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Homework Help: Infinite riemann sums discrepancy

  1. Aug 28, 2011 #1
    Hello. I have to solve some integrals using both the standard theorem of calculus and infinite Riemann sums.

    [itex] \int_{1}^{7} (x^2-4x+2) dx = \lim_{n \to \infty } \sum f(x_i)\Delta x_i = \lim_{n \to \infty } \sum (x_i^2 - 4x_i + 2)6/n [/itex]

    Evaluating the definite integral results in an answer of 30 units.. But it seems I have done something wrong in trying to do it with infinite Riemann sums:


    Taking the limit results in 42, not 30. Note I may have prematurely omitted some terms that will evaluate to 0 after taking the limit to save space.. Can someone tell me what I am doing wrong?
    Last edited: Aug 28, 2011
  2. jcsd
  3. Aug 28, 2011 #2
    Why exactly did you sub in [itex]1+\frac{6i}{n}[/itex] for [itex]x^2[/itex], but not for [itex]x[/itex]?
  4. Aug 28, 2011 #3
    I caught that minutes after posting.. But I still am not getting the right answer. Can someone please calculate the integral so that I can compare it with my work to see where I went wrong?
  5. Aug 28, 2011 #4
  6. Aug 28, 2011 #5
    Thank you for the reply.. But
    I already know how to evaluate definite integrals, I need to know where my mistake is in computing the sum, which is tedious and error prone.. I already know how to set everything, it is an error in simplification. I would highly appreciate it if someone could post the solution.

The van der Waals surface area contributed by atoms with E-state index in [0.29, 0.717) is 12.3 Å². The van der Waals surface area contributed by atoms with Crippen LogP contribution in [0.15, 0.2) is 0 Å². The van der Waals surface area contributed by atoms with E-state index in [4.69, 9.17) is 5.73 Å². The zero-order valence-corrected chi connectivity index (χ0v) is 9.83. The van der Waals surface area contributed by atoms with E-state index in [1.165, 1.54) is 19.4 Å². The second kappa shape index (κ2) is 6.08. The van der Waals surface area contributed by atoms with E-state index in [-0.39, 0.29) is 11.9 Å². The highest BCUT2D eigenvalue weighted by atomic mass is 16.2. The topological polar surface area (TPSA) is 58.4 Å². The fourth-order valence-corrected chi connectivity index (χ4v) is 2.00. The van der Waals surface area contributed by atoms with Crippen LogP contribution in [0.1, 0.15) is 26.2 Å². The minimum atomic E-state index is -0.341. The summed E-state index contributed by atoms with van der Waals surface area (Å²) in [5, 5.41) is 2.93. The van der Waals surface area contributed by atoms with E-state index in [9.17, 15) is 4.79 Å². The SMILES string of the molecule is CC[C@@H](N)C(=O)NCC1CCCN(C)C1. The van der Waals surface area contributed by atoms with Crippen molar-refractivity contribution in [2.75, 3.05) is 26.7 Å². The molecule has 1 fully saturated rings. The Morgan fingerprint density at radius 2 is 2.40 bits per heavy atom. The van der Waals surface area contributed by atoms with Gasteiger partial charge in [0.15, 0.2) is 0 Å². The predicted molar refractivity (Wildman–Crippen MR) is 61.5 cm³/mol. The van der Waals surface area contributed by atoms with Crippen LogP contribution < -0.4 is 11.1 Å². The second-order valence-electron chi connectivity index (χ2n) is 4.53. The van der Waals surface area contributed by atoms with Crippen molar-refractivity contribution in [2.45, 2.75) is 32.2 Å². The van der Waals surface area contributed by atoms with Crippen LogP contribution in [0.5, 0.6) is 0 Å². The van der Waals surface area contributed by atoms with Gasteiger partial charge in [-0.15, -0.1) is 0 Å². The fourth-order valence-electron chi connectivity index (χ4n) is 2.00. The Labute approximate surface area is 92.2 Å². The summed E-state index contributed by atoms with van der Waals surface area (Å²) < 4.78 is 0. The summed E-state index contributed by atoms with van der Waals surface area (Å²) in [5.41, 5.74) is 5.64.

7. Aug 28, 2011 #6
    I'd love to, but that's not the way it works around here. The best I (or anyone else) is allowed to do is guide you towards the solution as per the forum rules. You should post the method you used to compute the sum, or perhaps some steps from your simplification, and then we can probably spot the error for you.
  8. Aug 28, 2011 #7
    [tex]\lim_{n \to \infty }\sum_{1}^{n}\frac{6}{n}(1+\frac{12i}{n} + \frac{36i^2}{n^2} - 4 - \frac{24i}{n}+2)[/tex]

    [tex]\lim_{n \to \infty }\sum_{1}^{n}[\frac{6}{n} + \frac{72i}{n^2} + \frac{216i^2}{n^3} - \frac{24}{n} - \frac{144i}{n^2} + \frac{12}{n}] = 0 + 72+432-0-144+0=360[/tex]
  9. Aug 28, 2011 #8
    Do you see the error? Since we are taking limit to infinity I don't bother evaluating everything, I just get the coefficients..
  10. Aug 28, 2011 #9
    Okay, wait a minute. You're expanding this:

    [tex]\sum_{i=0}^{n} \frac{6}{n}[(1 + \frac{6i}{n})^2 - 4 (1 + \frac{6i}{n}) + 2][/tex]

    It should give you this:

    [tex]\sum_{i=0}^{n} [\frac{216 i^2}{n^3} - \frac{72 i}{n^2} - \frac{6}{n}][/tex]

    You have to find this sum first before taking the limit. To do this, split it up and factor out constants to get this:

    [tex]\frac{216 }{n^3} \sum_{i=0}^{n} [i^2] - \frac{72 }{n^2} \sum_{i=0}^{n} - \frac{6}{n} \sum_{i=0}^{n} [1] [/tex]

    Do you know how to find these sums?
  11. Aug 28, 2011 #10
    Sorry for the delayed response, but does this seem right?
    \frac{216 }{n^3} \sum_{i=0}^{n} [i^2] - \frac{72 }{n^2} \sum_{i=0}^{n} - \frac{6}{n} \sum_{i=0}^{n} [1] = \frac{216(n)(n+1)(2n+1)}{6n^3} - \frac{72(n)(n+1)}{2n^2} - 6[/tex]
  12. Aug 28, 2011 #11


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    Yes, now take the limit n->infinity.
  13. Aug 28, 2011 #12
    Yep. Through out the entire day I have been subtracting from 432 as opposed to 432/6... Thank you all for helping me :)

    And this is a testament to why I hate these stupid problems. Conceptual understanding is nice.. But my calc teacher who has been teaching the subject since before I was born (1970) also made numerous mistakes in doing examples of these problems in front of the class.. No reason as to why we should resort to first principles just to torture the students.

    I think being able to set up the problem is good enough.
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